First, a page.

Who can challenge the corundums and diamonds in toughness and beauty? Topaz has a Moh's hardness
of 8 and zircon is one of the few stones with brilliancy like diamond. Both gemstones are
members of the nesosilicates group, which include peridot and garnet. Silica tetrahedra tend to be
isolated within other elements. Zircon is zirconium silicate (ZrSiO4) and topaz is aluminum silicate
fluoride hydroxide (Al2SiO4(FOH)2). Zircon exhibits double refraction (different light bending properties
depending on axis; items seen through a prism will appear double), and it is one of the tests to
help distinguish it from diamond, which has a uniformly high index of refraction. It is also softer
than diamond, with Moh's hardness of 7.5. Topaz has a moderate refractive index, sufficient to bend light
through a prism, and colorless topaz can also be mistaken for diamond when brilliant cut. Blue topaz
resembles aquamarine, but sherry topaz or imperial topaz is unrivaled in warm golden color.
•• t o p a z
Topaz is thought to first originate from the legendary island of Topazios, off the coast of Egypt
now known as Zebirget. Topaz occurs in a variety of colors, with natural sherry topaz and pink
topaz being the most valuable. Most pink topaz on the market is yellow topaz that has been
heat treated. Deep blue topaz - often called London topaz - has been irradiated. Both effects are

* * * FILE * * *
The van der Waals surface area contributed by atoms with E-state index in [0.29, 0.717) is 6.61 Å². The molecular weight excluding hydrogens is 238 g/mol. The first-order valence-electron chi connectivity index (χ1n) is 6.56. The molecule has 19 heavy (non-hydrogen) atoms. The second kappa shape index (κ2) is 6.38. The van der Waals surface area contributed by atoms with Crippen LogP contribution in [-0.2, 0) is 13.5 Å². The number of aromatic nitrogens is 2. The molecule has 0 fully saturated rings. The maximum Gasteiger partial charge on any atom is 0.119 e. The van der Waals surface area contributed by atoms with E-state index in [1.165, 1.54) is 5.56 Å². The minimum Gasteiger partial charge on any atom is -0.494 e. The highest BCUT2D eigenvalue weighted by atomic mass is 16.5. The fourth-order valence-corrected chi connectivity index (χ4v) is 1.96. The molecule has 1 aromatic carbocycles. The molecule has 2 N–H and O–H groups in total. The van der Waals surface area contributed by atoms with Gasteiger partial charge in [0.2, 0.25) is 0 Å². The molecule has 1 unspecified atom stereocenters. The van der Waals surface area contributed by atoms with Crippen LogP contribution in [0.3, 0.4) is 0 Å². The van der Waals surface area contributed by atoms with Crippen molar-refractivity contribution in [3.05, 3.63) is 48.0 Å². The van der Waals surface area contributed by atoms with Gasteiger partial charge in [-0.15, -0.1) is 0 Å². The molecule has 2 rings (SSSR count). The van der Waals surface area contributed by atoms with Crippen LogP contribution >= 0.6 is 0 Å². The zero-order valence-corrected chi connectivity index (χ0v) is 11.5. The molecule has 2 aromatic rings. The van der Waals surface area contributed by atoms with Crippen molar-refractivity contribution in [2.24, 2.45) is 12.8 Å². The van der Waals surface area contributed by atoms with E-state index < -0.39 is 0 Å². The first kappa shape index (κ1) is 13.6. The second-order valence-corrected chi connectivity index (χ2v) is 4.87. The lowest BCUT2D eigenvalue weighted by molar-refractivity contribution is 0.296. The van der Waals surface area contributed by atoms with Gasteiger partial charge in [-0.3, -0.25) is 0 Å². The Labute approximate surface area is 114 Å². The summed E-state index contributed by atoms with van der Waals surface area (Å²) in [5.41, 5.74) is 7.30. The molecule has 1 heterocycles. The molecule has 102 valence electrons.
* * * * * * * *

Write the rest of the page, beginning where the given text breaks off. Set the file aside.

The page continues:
permanent and deemed harmless. (There was a question about lingering radiation, but this has not been
supported by testing.) Russia, Brazil and Nigeria are major sources of topaz, but it is found across the globe.
Topaz is formed by fluorite bearing vapors given off in the last stages of crystallization in various
igneous rocks, including rhyolite and pegmatite dikes.
•• z i r c o n
Zircon takes its name from the Arabic zargun, meaning "gold color". It's been mined for
over 2000 years in the alluvial gem deposits in Sri Lanka and used as a gemstone in Greece and Italy.
It's found in a variety of colors: colorless, red, golden yellow, green and blue. Heat-treating brown
zircon into blue-zircon has been practiced for centuries; stones were placed in clay pots with fine
sand and heated in the coals of a campfire. Blue zircon reheated becomes golden yellow and may be
the source of the ancient name.